Participation as Social Science Method and Theory: Indignous Response in the MacKenzie Delta
The thesis has two primary components. The first is a theoretical overview of the standards of conduct for the participant-observation method in social science. It is argued that these "rules" for the method are predicated upon a set of epistemological and ontological assumptions about the process of knowing and the nature of cultural knowledge. Both monist and dualist approaches to knowledge are examined in relation to participant-observation, and it is argued in the thesis that both confuse ontology with epistemology. This involves a self-contradicting set of expectations about how a researcher can know another culture and about how objective knowledge can be reconciled with relative knowledge. An alternate framework, adapted from monistic traditions, is proposed for understanding the epistemology of participant-observation. This framework suggests that the intersubjectivity of dialogue in locating and evaluating cultural "texts" be utilized in methods of participation.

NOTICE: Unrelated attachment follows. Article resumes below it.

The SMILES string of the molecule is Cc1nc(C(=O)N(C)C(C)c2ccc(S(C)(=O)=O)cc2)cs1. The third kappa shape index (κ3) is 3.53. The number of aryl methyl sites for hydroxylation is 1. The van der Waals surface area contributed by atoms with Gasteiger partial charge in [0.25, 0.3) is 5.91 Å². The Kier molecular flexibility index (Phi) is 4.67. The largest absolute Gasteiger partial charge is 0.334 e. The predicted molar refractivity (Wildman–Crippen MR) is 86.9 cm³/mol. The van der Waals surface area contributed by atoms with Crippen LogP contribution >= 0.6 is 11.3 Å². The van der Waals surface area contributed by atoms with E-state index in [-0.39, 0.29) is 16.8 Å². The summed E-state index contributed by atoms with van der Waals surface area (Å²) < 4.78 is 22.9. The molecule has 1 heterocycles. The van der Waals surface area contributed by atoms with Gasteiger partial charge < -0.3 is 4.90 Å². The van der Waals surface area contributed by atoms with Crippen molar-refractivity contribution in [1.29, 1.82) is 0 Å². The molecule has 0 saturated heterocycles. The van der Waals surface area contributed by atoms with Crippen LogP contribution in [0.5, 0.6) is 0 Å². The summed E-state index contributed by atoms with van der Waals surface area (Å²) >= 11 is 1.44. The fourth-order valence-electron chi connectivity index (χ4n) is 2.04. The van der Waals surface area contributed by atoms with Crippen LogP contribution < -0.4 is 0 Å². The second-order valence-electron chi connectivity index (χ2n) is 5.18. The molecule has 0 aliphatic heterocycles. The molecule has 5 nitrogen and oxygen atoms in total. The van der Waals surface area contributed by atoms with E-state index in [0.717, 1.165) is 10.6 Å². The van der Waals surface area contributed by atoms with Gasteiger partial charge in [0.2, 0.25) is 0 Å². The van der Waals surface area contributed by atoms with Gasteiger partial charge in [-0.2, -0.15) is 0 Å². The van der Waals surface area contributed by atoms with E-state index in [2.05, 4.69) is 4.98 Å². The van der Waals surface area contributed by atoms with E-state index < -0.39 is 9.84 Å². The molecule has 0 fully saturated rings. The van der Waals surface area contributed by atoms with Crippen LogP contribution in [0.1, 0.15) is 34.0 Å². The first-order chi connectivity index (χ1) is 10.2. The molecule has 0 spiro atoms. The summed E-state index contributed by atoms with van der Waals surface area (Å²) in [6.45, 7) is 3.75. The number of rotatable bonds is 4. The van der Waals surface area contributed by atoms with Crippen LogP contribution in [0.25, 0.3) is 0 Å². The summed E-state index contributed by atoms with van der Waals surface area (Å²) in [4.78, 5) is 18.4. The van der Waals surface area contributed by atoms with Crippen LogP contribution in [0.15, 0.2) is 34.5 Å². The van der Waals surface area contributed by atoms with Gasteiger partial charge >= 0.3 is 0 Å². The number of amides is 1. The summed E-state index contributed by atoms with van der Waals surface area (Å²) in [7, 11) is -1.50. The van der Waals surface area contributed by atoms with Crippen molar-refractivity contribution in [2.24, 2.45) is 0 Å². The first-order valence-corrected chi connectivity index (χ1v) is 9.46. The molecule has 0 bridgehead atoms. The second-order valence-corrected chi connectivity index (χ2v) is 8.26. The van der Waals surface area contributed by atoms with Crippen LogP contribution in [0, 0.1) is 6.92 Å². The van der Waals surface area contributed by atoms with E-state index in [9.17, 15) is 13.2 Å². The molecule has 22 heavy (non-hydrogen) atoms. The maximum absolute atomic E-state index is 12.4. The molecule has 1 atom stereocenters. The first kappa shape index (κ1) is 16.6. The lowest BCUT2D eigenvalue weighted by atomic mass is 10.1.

In the second component of the thesis, a case study of research in the Mackenzie Delta, NWT, is presented. This is based upon participant-observation fieldwork in two Delta communities in 1981. Native and non-Native residents (long-term and transient) were asked about their responses to the methods of research and participation used by 20th century investigators in the region. Both the methods used by social science researchers and the responses to them are presented, with an emphasis upon how local expectations of conduct and reciprocity shaped the application of method and the images held of social science researchers. The nature of conduct and response is presented within a broader context of research sponsorship and ethics for northern social research, as it was determined that the nature of northern response to research, as well as methods themselves, were in turn shpaed by the methodological and practical expectations of primary sponsors: universities, government, and Native organizations. The case study research fills a gap in understanding how host communities contribute to the creation of cultural texts, and how this contribution is in fact influenced by social and political factors outside the community itself. It is concluded that, by using the proposed alternate theoretical framework, the active role of the hosts and their political expectations in bounding, contextualizing, and validating cultural knowledge can be recognized. This role can also be acknowledged through the development of research ethics codes which recognize the responsibilities of both hosts and visitors to account for the learning process.